New Richmond farmer's market staying fresh even after 30 years
It has been a staple of New Richmond summers for decades. The farmer's market has been combining fresh grocery shopping with community socialization since it started in 1978.
At that time, the market began under the sponsorship of the New Richmond Chamber of Commerce. With so many farmers around, it seemed natural to offer a place for them to sell their fresh produce.
"There may have been a farmer's market in Hudson at that time, but I don't know of any others," said Betty Komula, current market manager. "Bob (Olson) was instrumental in helping River Falls get theirs started and may have helped other towns around."
Olson and Mavis Croes were the first managers of the market, which was initially located in the parking lot on the corner of East Third and Arch streets, across from the Cullen Funeral Home. Olson sold his homemade honey and Croes sold fresh farm eggs - something no longer allowed at the market.
Other changes have been made over the years as to what can and can't be sold.
"There were baked goods, jams and jellies," recalled Komula. "Today they must be made in a licensed kitchen.
"Stewing hens were another item. Today they would have to be processed at a licensed facility and would have to be sold from a refrigerated vehicle."
The market only stayed at Arch Street for one year before moving to East Third Street next to Main Street. It was then determined that a more visible spot was needed, so in 1980 the market moved to the Doboy parking lot at 243 N. Knowles Ave., across from the current Dairy Queen.
In 1982, the market was open only from the first Saturday in August and ended in mid-October, compared to its current run from early July to late October. Komula said the number of vendors ranged from seven-19, depending on the weather and what vegetables were ready.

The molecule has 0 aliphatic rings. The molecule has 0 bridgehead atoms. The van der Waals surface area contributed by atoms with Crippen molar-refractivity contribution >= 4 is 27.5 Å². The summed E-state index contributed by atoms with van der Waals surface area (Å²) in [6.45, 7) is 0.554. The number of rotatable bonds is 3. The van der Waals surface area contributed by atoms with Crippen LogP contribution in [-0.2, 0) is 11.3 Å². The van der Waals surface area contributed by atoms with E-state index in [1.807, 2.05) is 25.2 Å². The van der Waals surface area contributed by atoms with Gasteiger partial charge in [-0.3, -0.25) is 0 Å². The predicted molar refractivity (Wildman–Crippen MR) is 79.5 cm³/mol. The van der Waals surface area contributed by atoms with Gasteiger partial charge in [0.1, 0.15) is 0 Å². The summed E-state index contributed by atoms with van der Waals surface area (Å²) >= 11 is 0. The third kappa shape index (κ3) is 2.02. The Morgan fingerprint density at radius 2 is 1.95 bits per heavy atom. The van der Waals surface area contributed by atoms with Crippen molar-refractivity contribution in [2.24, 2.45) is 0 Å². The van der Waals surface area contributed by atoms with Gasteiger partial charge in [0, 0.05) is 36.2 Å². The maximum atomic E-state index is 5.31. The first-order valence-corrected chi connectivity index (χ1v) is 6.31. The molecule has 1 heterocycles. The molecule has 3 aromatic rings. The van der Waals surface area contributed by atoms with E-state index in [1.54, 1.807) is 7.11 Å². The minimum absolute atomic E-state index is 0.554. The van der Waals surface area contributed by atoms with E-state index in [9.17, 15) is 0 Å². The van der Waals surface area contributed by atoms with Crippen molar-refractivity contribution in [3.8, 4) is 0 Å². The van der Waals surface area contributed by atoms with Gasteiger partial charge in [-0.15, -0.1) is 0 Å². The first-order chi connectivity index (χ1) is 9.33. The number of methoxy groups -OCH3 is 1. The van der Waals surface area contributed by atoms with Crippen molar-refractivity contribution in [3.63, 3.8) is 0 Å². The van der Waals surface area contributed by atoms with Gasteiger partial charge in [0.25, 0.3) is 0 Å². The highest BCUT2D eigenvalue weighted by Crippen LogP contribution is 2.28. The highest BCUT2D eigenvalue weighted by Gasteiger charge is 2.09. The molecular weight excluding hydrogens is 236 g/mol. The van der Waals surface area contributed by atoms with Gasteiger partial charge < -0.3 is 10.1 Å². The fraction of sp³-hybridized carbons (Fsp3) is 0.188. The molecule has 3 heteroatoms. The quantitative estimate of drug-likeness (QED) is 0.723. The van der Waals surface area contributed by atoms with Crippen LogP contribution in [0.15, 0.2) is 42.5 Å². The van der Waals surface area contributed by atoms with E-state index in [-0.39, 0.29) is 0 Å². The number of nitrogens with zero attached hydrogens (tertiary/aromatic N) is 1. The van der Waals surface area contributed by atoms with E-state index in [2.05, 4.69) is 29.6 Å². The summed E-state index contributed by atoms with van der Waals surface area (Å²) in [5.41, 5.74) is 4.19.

"On Saturday morning, Bob (Olson) would check what was for sale and he would go to WIXK and they would announce what was available," said Komula.
Right now, the market has 10 permanent spots and several daily spots - for locals who only want to sell when they have a surplus.
"We want to keep this as local as possible," she said. "We have a limit that you must live and grow in Wisconsin and must be within 35 miles of New Richmond. You must grow what you sell."
Doug VanSomeren, of VanSomeren Gardens in Baldwin, has been selling produce at the New Richmond market for the past 15 years.
"I sell at Hudson, Amery, Stillwater and our home stand," said VanSomeren. "I keep coming to this market because of the business opportunities and the people are very friendly."
Komula said that their current location at the Heritage Center doesn't allow much room to grow, but that is fine for keeping it small and local. They continue to offer a variety of goods such as plants, baked goods (from the Douville Bakery), honey, maple syrup and fresh vegetables.
Over the years, Komula has seen some unusual items for sale at the market.
"Puppies, kittens and very large pumpkins," she said.
Melissa Wittstock, of New Richmond, has been a regular customer of the New Richmond market for more than 15 years.
"The produce and vendors are just wonderful," she said. "You really get to know them and see other people you know in the community."
The New Richmond farmer's market is open in the Heritage Center parking lot throughout the summer Saturdays starting at 7:30 a.m. until sold out. For more information, contact the Heritage Center at 715-246-3276.